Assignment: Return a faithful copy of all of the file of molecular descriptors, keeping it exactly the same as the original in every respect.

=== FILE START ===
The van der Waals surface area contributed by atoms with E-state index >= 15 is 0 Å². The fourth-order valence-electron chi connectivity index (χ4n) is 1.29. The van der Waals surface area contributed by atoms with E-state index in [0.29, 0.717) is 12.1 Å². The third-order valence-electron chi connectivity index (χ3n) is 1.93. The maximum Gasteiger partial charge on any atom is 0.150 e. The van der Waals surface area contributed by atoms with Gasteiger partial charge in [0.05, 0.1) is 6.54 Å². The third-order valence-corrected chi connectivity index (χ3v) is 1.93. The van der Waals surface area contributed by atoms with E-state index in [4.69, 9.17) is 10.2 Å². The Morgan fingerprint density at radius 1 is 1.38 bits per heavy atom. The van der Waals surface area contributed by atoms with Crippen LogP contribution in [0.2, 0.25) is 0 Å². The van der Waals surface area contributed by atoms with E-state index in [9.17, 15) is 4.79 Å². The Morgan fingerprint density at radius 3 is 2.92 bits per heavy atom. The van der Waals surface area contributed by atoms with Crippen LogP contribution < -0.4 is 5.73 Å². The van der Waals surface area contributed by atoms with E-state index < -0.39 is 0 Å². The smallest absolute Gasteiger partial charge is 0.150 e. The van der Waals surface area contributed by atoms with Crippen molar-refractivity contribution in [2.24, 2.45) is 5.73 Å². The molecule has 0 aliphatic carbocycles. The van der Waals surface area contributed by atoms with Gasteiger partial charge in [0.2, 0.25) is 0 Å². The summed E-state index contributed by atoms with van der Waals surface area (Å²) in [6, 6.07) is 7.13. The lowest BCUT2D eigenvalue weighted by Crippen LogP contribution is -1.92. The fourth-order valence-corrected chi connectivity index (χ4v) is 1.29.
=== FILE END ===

The van der Waals surface area contributed by atoms with E-state index >= 15 is 0 Å². The fourth-order valence-electron chi connectivity index (χ4n) is 1.29. The van der Waals surface area contributed by atoms with E-state index in [0.29, 0.717) is 12.1 Å². The third-order valence-electron chi connectivity index (χ3n) is 1.93. The maximum Gasteiger partial charge on any atom is 0.150 e. The van der Waals surface area contributed by atoms with Gasteiger partial charge in [0.05, 0.1) is 6.54 Å². The third-order valence-corrected chi connectivity index (χ3v) is 1.93. The van der Waals surface area contributed by atoms with E-state index in [4.69, 9.17) is 10.2 Å². The Morgan fingerprint density at radius 1 is 1.38 bits per heavy atom. The van der Waals surface area contributed by atoms with Crippen LogP contribution in [0.2, 0.25) is 0 Å². The van der Waals surface area contributed by atoms with E-state index in [9.17, 15) is 4.79 Å². The Morgan fingerprint density at radius 3 is 2.92 bits per heavy atom. The van der Waals surface area contributed by atoms with Crippen LogP contribution < -0.4 is 5.73 Å². The van der Waals surface area contributed by atoms with E-state index < -0.39 is 0 Å². The smallest absolute Gasteiger partial charge is 0.150 e. The van der Waals surface area contributed by atoms with Crippen molar-refractivity contribution in [2.24, 2.45) is 5.73 Å². The molecule has 0 aliphatic carbocycles. The van der Waals surface area contributed by atoms with Gasteiger partial charge in [0.2, 0.25) is 0 Å². The summed E-state index contributed by atoms with van der Waals surface area (Å²) in [6, 6.07) is 7.13. The lowest BCUT2D eigenvalue weighted by Crippen LogP contribution is -1.92. The fourth-order valence-corrected chi connectivity index (χ4v) is 1.29.